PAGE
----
Lithuania SIG #Lithuania Reverse immigration #lithuania


Judith Singer
 

Thank you everyone for your helpful responses. Oddly, I just read
again yesterday that the proportion of Jewish immigrants who returned
to Russia was "almost zero" - and now I have realized, with your help,
that that might have been true, but the key word here is "Russia".
Before World War I, of course, Lithuania was part of the Russian
Empire, but after the war, it was an independent country. Its new
constitution guaranteed full rights to the Jews and although that was
not always the practice, at least the oppressive laws of the Russian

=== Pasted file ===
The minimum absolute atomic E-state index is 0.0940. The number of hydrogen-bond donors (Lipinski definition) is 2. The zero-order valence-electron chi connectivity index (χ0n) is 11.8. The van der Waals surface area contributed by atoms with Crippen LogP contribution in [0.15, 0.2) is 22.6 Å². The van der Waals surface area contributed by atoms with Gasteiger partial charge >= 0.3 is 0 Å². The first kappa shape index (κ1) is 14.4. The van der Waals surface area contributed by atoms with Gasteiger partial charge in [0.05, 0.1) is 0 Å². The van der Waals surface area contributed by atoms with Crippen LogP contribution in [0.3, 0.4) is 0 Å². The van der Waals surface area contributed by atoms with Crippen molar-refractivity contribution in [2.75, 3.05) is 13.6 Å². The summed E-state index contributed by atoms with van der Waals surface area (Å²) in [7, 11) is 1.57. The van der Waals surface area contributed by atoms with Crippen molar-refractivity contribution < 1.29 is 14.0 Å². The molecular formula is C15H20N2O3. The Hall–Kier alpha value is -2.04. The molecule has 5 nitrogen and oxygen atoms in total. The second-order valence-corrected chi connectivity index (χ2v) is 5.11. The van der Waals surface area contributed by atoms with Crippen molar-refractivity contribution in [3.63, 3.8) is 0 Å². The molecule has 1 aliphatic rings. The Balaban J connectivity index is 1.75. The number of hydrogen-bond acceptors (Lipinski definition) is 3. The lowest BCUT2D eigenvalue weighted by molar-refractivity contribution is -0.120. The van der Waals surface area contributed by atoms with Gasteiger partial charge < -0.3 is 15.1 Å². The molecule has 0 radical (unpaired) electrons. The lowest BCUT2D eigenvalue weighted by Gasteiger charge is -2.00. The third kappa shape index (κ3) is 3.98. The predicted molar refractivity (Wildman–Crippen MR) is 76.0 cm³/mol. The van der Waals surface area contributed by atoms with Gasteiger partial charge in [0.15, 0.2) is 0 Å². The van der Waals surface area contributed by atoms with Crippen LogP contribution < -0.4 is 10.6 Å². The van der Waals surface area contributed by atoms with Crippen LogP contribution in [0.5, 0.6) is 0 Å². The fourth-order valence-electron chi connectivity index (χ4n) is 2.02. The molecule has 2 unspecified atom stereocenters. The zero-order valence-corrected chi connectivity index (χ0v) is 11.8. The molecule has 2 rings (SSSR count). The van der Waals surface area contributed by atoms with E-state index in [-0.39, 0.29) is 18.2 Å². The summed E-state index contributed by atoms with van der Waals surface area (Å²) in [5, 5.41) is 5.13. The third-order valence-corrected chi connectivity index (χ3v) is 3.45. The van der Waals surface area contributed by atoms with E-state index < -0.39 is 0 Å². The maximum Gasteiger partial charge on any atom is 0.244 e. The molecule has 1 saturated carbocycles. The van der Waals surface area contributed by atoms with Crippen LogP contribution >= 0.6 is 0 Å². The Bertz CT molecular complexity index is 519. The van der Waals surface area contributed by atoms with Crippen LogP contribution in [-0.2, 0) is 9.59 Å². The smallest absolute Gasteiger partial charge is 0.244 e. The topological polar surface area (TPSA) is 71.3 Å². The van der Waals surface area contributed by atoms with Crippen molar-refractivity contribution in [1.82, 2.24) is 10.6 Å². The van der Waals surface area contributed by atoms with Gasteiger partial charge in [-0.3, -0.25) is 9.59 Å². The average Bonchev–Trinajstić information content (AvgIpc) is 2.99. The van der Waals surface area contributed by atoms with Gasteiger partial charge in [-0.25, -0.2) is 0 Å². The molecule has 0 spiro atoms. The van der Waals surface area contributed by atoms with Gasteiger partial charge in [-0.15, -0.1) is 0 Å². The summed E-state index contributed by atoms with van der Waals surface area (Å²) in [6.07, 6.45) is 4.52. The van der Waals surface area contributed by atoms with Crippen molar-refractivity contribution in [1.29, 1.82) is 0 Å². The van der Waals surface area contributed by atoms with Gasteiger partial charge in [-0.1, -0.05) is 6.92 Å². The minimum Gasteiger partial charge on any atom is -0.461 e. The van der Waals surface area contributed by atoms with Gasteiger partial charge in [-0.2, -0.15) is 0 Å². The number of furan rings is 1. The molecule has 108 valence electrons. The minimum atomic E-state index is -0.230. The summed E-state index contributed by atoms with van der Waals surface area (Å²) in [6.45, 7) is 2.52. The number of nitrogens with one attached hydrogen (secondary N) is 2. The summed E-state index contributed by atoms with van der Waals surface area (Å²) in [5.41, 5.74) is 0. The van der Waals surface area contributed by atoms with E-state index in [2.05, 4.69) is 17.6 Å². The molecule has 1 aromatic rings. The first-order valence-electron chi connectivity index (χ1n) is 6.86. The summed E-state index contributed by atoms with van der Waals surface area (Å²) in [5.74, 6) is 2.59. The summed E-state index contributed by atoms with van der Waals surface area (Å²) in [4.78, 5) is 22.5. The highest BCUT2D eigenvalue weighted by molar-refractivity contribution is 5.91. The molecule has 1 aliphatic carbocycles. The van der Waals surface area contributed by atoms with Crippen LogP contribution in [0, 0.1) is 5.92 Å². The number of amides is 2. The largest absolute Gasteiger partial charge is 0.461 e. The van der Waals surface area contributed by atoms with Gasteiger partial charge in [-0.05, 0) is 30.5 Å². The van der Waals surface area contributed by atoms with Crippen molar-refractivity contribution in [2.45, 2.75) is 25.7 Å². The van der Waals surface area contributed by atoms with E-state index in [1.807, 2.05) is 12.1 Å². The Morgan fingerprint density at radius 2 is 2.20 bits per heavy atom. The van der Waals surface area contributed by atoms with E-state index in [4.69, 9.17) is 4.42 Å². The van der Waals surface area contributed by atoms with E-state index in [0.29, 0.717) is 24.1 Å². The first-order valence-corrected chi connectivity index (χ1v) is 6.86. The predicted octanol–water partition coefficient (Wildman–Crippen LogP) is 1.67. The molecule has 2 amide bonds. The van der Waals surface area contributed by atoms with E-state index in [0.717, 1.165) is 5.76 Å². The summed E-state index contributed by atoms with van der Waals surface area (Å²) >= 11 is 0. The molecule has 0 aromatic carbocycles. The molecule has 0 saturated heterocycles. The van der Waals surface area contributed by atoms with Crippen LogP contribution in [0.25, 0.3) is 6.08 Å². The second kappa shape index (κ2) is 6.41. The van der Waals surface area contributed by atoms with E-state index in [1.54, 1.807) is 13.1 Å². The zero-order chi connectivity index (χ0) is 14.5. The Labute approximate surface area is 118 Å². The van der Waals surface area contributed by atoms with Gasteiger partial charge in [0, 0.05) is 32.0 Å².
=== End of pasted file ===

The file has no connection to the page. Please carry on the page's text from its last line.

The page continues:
Empire no longer existed. The Jew could once again regard Lithuania as
their homeland and apparently many did return. The situation
gradually deteriorated and there was another significant wave of
emigration in the 1930s.

One of the people who wrote to me directly and not to litvaksig was
aware of Jews who traveled to the U.S. under false passports and
raised the question of whether these immigrants disclosed their actual
identity in their naturalization papers. I can tell you that in my
family, this was not the case. Five sons and a daughter of my
great-grandfather immigrated here around the turn of the last century,
most of them legally, but the one who had to use someone else's
passport retained the very different name on the passport for the rest
of his long life

Judith Singer

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